Entry 3
A weeklong electronic journal.
Jan. 14 2004 10:30 AM

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There is an art to doing as little as possible, more art than science, I think. For a poet it's an important art to learn, and over time to hone.

I do have a job—the best job imaginable: writing about music. It's hardly a job at all except that I am paid for it, and reasonably well. All of my life I've coveted such a job, work that was almost indistinguishable from play. And then one day it fell into my lap, out of the so-called blue. The phone rang one evening: "Do you want to write about music?"

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"I don't know how to write about music."

"Not a problem."

Do you know what I am going to do this morning, while outside my door everybody's tear-assing around in their SUVs, screaming into cell phones? I am going to sit in the bathtub and listen to the late Neapolitan pianist Aldo Ciccolini play the piano music of Erik Satie.

I have been sitting in the tub listening to Aldo Ciccolini play Satie for nearly 30 Januaries. I think all that really got going in earnest when I lived in Montreal in the mid-to-late '70s. There was an old fellow on CBC radio named Bob Kerr, if I recall, possessed of a comforting baritone and absolutely stuck on Ciccolini playing Satie's Gymnopedies and Gnossiennes. I had a little apartment, a little radio, and nowhere much to go; besides, it was colder than the moon outside.

Apparently, young Aldo, something of a prodigy at the local conservatoire, became gloomy in his mid-20s. His momma told him: "Aldo, maybe you should go to Paris pour se changer les idées." What an inspired suggestion. This is not even something that would have occurred to my own mother to suggest to me in my gloomy mid-20s. In any event, Aldo loved Paris and became a great success. (Who doesn't love Paris? Hitler loved Paris.) Not long after he arrived, the canny Neapolitan discovered the music of Erik Satie and helped to make it popular.

Satie began composing the three Gymnopedies in his 21st year, 1887, while convalescing at his parents' home from a bout with bronchitis, which he had deliberately contracted to secure a discharge from the military. Shortly thereafter, his parents threw the young Satie out of the house after an amorous incident with the maid. One doesn't ordinarily think of Satie as a chaud lapin, but there you have it. The youth moved to Montmartre, got a job at the Chat Noir, and commenced wearing a velvet coat, soft felt hat, and flowing cravat. It was during this time that Satie made friends with Alphonse Allais, who had a plan to cover all the lakes and seas of the world with cork in order to expedite travel. Around the time Satie was completing his six Gnossiennes in 1890, he became involved with the Rosicrucians. It was also around this time that he lost his piano job at the Chat Noir for drunkenness.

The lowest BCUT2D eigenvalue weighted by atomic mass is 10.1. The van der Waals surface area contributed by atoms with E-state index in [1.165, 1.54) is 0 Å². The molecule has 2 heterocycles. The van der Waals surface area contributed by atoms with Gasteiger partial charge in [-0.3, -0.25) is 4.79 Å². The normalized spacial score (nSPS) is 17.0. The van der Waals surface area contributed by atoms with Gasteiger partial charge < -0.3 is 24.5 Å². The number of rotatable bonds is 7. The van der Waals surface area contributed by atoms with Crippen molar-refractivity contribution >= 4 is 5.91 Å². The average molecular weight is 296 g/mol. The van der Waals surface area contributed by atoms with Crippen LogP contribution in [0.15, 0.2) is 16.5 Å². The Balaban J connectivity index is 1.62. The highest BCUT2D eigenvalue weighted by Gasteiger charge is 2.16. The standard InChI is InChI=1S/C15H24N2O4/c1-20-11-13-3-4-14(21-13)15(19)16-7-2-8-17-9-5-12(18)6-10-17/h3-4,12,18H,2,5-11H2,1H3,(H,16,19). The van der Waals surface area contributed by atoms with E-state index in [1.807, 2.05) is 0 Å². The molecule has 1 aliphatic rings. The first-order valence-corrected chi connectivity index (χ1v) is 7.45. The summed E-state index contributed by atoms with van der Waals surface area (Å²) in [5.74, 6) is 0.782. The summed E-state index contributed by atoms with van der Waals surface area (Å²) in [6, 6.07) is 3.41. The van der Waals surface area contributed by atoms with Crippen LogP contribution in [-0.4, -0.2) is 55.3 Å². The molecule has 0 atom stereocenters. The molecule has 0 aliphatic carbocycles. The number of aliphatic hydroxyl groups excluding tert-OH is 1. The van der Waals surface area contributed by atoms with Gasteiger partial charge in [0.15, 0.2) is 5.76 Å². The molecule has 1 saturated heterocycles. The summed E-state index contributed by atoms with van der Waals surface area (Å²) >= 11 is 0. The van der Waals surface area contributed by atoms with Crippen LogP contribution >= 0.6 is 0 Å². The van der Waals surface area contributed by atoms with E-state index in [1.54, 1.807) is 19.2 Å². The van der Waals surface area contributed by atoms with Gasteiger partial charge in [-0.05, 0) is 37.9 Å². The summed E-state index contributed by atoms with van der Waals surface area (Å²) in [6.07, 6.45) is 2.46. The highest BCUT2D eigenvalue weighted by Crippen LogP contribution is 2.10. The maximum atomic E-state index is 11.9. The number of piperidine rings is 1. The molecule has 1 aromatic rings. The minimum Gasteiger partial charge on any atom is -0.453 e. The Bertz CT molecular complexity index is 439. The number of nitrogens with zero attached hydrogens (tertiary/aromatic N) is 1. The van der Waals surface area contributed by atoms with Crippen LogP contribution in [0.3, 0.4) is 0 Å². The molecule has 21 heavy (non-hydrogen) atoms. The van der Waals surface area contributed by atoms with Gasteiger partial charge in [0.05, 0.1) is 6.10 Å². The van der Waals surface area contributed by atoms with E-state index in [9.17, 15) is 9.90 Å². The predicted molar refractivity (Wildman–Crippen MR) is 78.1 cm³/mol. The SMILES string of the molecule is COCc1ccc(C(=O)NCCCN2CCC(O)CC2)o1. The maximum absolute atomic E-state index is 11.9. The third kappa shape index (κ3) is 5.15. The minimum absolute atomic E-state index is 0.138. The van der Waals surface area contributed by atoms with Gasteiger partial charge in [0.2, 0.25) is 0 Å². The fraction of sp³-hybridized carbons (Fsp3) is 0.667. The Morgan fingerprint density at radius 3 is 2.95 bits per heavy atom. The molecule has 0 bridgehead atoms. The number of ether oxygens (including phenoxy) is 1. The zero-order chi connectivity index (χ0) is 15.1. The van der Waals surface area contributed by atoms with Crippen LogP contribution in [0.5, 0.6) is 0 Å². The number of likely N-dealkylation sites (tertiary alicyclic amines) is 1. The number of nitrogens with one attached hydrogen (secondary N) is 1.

Épater la bourgeoisie, that was Satie.

     ... I go to bed regularly at l0:47. Once a week   
I wake up with a start at 3:14 a.m. (Tuesdays.)
     I eat only white goods: eggs, sugar, shredded
bones, the fat of dead animals, rice, turnips, sausages
in camphor, pastry, cheese (the white varieties), cotton
salad, and certain kinds of fish (skinned).
     I boil my wine and drink it cold mixed with
fuchsia juice. I have a good appetite but never talk
while eating for fear of strangling.
     I breathe carefully (a little at a time) and
dance very rarely. When walking I hold my sides and
look steadily behind me. ...

   (from A Musician's Diary)                                                                                

Thus it transpired, on those long gloomy January afternoons so many years ago in "La Belle Province" that Satie's delicate piano compositions with their exotic modes, their unresolved chords and melodies, gained much favor with me and offered not inconsiderable solace and musical sustenance. But also, the man himself, his eccentricities grown large in my youthful, somewhat overactive imagination, became something of a role model for me, and a not entirely wholesome one.

Be that as it may, when one endeavors to do as little as possible, as is my wont, the details of what one does gain exponentially in importance. The organism, as it were, becomes more sensitized to its intake. A piece of questionable meatloaf or a David Brooks op-ed column in the Times, which might ordinarily make one queasy, can make one dangerously ill.

A case in point: I was in the sauna at the gym not long ago and picked up a copy of the New York Times someone had left behind and began reading the following by Mr. Brooks:

Anybody who has several sexual partners in a year is committing spiritual suicide. He or she is ripping the veil from all that is private and delicate in oneself, and pulverizing it in an assembly line of selfish sensations.

Now, the ordinary individual who indiscriminately takes in all manner of information might simply find this ridiculous or, given that it is the opining of a political columnist in our "newspaper of record," disgusting and weird. But I, I began experiencing violent convulsions, followed by profuse bleeding from my ears, nose, mouth, and rectum. Fortunately, the sauna and gym are part of one of America's premier medical facilities, the University of California, San Francisco, and there were a half dozen naked, horrified physicians on hand to drag me outside, staunch the flow, and help guide me out of shock until I more or less stabilized.

Subsequently, I was put on a high dosage of Prednisone for several weeks, after which my internist, the redoubtable Dr. Chan ("Have a good business, Mr. K!"), prescribed bed rest, extended sitz baths accompanied by as much Satie as possible, and forbade me from picking up the New York Times ever again, even the "Sports Monday" section.

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